By Nkiruka Nnorom
Walking through Tungbo, a little community in the hinterland of Bayelsa State, was Tarila Solomon, a pregnant woman in her early thirties. She looked pensive and oblivious of the noise around the neighbourhood.
After two stillbirths and narrowly escaping death on both occasions, she is well into her third trimester and lives in fear. If she travels to be attended by qualified health professionals, she and her husband cannot afford the hospital bill.
Her elder sister died five years ago from childbirth complications, and so did three of her neighbours. It’s the reality of women in rural communities in Nigeria.
Many maternal deaths could be avoided if some of the monies that are illegally taken out of the country were channelled to critical sectors of the economy like health, according to Mr Gabriel Okeowo, Principal Lead, BudgIT Foundation.
“Illicit financial flows remain a menace in Nigeria. This affects revenue availability to fund critical sectors of the budget that impact on human development. Over $100 billion has been lost to illicit financial flows,” said Okeowo. “These are funds that would have been used to boost the economy and build infrastructures in, possibly, health and education sector,”
“Though some of these funds have been repatriated to the country, it will account for why Nigeria’s foreign reserves have dwindled to an all-time low, why the country was plunged into recession in 2016 before it struggled out and why it is today, the poverty capital of the world.”
67,000 deaths at childbirth
In 2017 alone, 67,000 women died in Nigeria from child-birth related causes, a 15 per cent increase from 2015, accounting for 23 per cent of the global total of maternal deaths, according to the World Health Organization (WHO).
The most recent figure on Illicit Financial Flows (IFFs) indicates that Nigeria ranks number 10 globally on the IFF ladder, losing an estimated USD15.7 billion annually, according to Global Financial Integrity (GFI) Group.
One such case is the Malabu Oil deal involving a former oil minister, Dan Etete, under General Sanni Abacha’s military junta. Malabu Oil and Gas was set up by Etete using a false identity and granted the rights to a lucrative oil block, for which he paid only $2 million of the $20 million price tag.
He facilitated a payment of $1.1 billion to Malabu from oil companies Shell and Eni. This case is still being investigated by the Nigerian and Italian governments. Abacha also laundered public funds out of the country, some of which are still in the process of being repatriated.
Lost Revenue, Gold and Oil
The latest Nigeria Extractive Industries Transparency Initiative (NEITI) 2015 Oil and Gas Industry Audit report estimates that commercial transactions via mis-invoicing and transfer pricing account for about 50 per cent of IFF in Nigeria.
In July 2018, an investigation was ordered by Nigeria’s House of Representatives over the alleged loss of over $50 billion in gold tax revenue between 2013 and 2018 as a result of illegal mining and exportation of gold.
Tax experts and civil society groups fear the majority of the country’s gold resources are transacted underground and smuggled to other countries.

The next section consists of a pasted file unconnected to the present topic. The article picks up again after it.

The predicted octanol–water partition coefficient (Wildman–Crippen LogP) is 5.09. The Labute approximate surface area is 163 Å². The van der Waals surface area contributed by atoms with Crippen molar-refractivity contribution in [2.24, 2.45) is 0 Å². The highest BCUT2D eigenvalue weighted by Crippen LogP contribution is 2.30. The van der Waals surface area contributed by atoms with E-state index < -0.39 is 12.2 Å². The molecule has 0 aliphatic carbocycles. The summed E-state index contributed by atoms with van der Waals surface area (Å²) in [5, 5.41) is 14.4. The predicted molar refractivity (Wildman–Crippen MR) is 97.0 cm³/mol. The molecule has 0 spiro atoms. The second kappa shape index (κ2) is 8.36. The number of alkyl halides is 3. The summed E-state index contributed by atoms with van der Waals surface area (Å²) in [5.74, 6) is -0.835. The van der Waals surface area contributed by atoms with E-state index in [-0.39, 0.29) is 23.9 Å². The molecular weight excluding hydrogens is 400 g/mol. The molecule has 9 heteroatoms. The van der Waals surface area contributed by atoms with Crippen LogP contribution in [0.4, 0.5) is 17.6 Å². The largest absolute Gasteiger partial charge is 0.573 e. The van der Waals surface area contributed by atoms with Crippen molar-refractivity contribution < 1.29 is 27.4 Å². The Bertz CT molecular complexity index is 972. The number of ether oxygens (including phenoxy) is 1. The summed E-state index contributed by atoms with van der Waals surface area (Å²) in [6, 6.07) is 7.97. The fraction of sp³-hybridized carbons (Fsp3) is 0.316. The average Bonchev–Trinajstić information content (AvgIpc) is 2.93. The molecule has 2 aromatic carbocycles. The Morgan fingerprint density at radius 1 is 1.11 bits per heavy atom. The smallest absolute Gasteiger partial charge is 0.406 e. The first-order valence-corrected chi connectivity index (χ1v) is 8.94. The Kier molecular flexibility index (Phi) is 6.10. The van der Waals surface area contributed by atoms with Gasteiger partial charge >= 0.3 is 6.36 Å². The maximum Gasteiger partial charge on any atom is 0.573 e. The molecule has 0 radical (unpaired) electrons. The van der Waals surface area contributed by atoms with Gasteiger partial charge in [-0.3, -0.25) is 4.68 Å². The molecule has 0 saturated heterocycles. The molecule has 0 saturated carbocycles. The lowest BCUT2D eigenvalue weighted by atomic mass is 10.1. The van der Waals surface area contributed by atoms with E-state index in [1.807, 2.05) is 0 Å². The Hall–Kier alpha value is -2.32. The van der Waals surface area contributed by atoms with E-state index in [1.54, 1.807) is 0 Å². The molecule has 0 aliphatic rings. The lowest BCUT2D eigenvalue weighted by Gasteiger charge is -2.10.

Dr Victoria Enape, protem president, Chartered Institute of Forensic and Investigative Professional of Nigeria (CIFIPN) said illicit financial flows empty the nation’s treasury and deny sectors like health the resources needed to provide adequate services.
She emphasised the need for the country to embrace forensic investigation and auditing in order to change the illicit financial flow trend.
BudgIT’s Okeowo also pointed to the health sector’s low budget allocation as a contributing factor to maternal mortality.
“About 50 per cent of maternal deaths in Nigeria are said to result from pre-eclampsia and eclampsia, obstetric haemorrhage and complications from unsafe abortions,” he said.
“Over the last 20 years, Nigeria’s annual budget has grown more than 20 times and yet, it has consistently failed to address critical issues like maternal health … largely because of illicit financial flows and massive corruption,” he added.
Records show that on average, 6.2 per cent of the national budget, which amounts to N31.54 trillion, has been allocated to health in the last four years. Over the same period, defence and security have enjoyed an average annual budget of 14.9 per cent.
Chioma Kanu, Programme Manager, Health, Human Development and Social Inclusion at Civil Society Legislative Advocacy Centre, said health budgets are not sufficient to address the challenges.
“Nigeria has one of the least budgets when it comes to health,” she said. “We have never been able to meet the African Union requirements for health which is at least 15 per cent of the national budget. At the federal level, the health budget has never been more than six per cent.”
Compared with other African countries, Nigeria lags in terms of health budget allocation. South Africa, for instance, has maintained over 12 per cent allocation to health in the last three years, though it has not been able to meet the 15 per cent African Union target set in Abuja in 2001.
However, Kenya has met and surpassed the target, allocating an average of 25.2 per cent of its national budget to health from 2017 to 2019.
*This story was produced by Vanguard Media Limited. It was written as part of Wealth of Nations, a media skills development programme run by the Thomson Reuters Foundation in collaboration with the Institute for the Advancement of Journalism. More information at www.wealth-of-nations.org. The content is the sole responsibility of the author and the publisher.